This picture shows a close-up of a Lego robot. The light level was moderate, and I kept the ISO low (200), and took several pictures, saving the least blurry. If you click on the picture for a full sized image, you'll see that there's still some CCD noise in the image, but very little.
This picture was taken in outside a dramatically lit storefront, at night. Even though the ISO was inly 200, it came out with very little blur, or noise.
This picture was taken on an somewhat overcast day. The color is pretty accurate.
The camera did a good job of capturing this shot, impressive given the wide dynamic range. I had to tweak the exposure a little, using the manual mode of the camera, to get it to come out looking this good.
This sunset shot looks nice enough on my computer screen, but it doesn't really capture the colors as they were in person. This is a problem for most cameras, to be fair. Note that this was taken from a moving car, but is relatively blur-free.
This portrait shot shows good color balance and a nice depth of field effect (The face is in focus while the background is not. To get this effect I stood relatively far from my subject and then used the 10x lens to zoom in on the face).
The colors came out really nicely in this foggy day photo.
Another sunny day shot, showing that in full automatic mode the camera does a reasonable job of exposure, but still somewhat clipped.
This photo was taken in full manual mode (the focus was set automatically, but the exposure and F stop were set by hand). This is great fun to play around with, but time consuming, and not without risk. This picture was taken on a sunny day, but manages to look overcast. To be fair, it was one of the first pictures I took using full manual mode. The moral here is that full manual mode is a nice feature, but it will take some time to get good with it.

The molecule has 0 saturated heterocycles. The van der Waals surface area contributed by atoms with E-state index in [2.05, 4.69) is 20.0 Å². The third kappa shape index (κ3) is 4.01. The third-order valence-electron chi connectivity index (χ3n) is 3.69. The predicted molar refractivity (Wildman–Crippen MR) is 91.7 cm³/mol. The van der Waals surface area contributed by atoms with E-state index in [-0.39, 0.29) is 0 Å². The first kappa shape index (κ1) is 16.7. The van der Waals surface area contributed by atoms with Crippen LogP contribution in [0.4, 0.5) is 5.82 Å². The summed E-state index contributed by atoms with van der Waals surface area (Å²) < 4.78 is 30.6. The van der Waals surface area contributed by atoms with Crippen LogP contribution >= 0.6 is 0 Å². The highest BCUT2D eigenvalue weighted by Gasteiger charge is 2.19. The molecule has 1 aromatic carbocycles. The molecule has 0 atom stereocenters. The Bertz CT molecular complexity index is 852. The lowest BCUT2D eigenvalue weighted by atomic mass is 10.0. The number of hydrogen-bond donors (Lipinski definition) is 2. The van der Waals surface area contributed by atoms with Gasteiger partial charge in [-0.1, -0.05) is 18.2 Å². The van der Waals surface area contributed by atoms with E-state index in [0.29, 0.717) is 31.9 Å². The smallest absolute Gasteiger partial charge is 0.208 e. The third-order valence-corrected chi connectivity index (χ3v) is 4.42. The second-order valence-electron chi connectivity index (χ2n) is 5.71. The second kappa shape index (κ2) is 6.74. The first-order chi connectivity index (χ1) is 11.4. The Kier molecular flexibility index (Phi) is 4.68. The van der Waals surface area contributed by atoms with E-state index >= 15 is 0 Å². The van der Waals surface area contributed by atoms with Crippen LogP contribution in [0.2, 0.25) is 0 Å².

I took this picture late in the evening at a local mall. What with people moving around, it was very hard to get a low-blur image, without cranking the ISO way up. Instead I used the burst mode on the camera and just took 10 pictures in quick succession. After downloading the photos from the camera I could quickly pick through the set and find the clearest, most pleasing photo, which is this one. Many of the others were also reasonably sharp, but some where quite blurry. Image stabilization can make your pictures sharper, but it can't make moving people stand still!
This post is part of a series that reviews the Canon SX110IS.